Clara Barton, founder of the American Red Cross, was said to never hold grudges. One day someone reminded her of an offense that another person had committed against her. “Don’t you remember?” the friend pressed. “No,” Barton replied. “I distinctly remember forgetting that.”
Forgiving and forgetting are not precisely the same. While God declares that he’ll “remember [our] sin no more” (Jeremiah 31:34), it’s tough for humans to completely forget harm done to us, even when we want to forgive.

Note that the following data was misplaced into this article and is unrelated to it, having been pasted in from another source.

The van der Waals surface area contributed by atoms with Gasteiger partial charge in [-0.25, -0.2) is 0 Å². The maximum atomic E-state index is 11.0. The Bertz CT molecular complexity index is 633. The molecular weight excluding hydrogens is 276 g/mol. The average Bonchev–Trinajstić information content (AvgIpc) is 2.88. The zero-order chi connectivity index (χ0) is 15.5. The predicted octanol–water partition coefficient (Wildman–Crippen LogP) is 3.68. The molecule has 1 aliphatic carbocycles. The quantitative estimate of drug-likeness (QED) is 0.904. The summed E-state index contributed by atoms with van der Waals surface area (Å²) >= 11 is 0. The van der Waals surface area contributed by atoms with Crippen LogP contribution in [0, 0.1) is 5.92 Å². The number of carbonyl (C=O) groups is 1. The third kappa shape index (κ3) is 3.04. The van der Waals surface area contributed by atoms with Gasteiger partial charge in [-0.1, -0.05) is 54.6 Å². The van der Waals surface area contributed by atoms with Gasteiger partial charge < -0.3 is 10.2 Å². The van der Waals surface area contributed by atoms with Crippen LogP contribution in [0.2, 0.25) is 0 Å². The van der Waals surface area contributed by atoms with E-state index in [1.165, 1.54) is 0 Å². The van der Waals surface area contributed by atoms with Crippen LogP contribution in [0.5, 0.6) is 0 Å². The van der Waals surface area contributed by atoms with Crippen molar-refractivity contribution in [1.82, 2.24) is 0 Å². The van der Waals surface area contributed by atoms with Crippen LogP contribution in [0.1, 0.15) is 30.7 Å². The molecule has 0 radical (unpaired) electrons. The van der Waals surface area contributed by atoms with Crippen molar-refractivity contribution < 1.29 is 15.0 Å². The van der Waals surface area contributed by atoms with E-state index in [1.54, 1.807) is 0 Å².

On the other hand, like Barton, we can consciously choose not to ruminate on an offense, as a cow does its cud. We can opt not to bring up past hurts during present disagreements, and we can intentionally not recount someone’s sin to a third party, hoping they’ll take our side. In the process of “choosing to forget” the wrong done to us, surely we’ll also find it easier to forgive.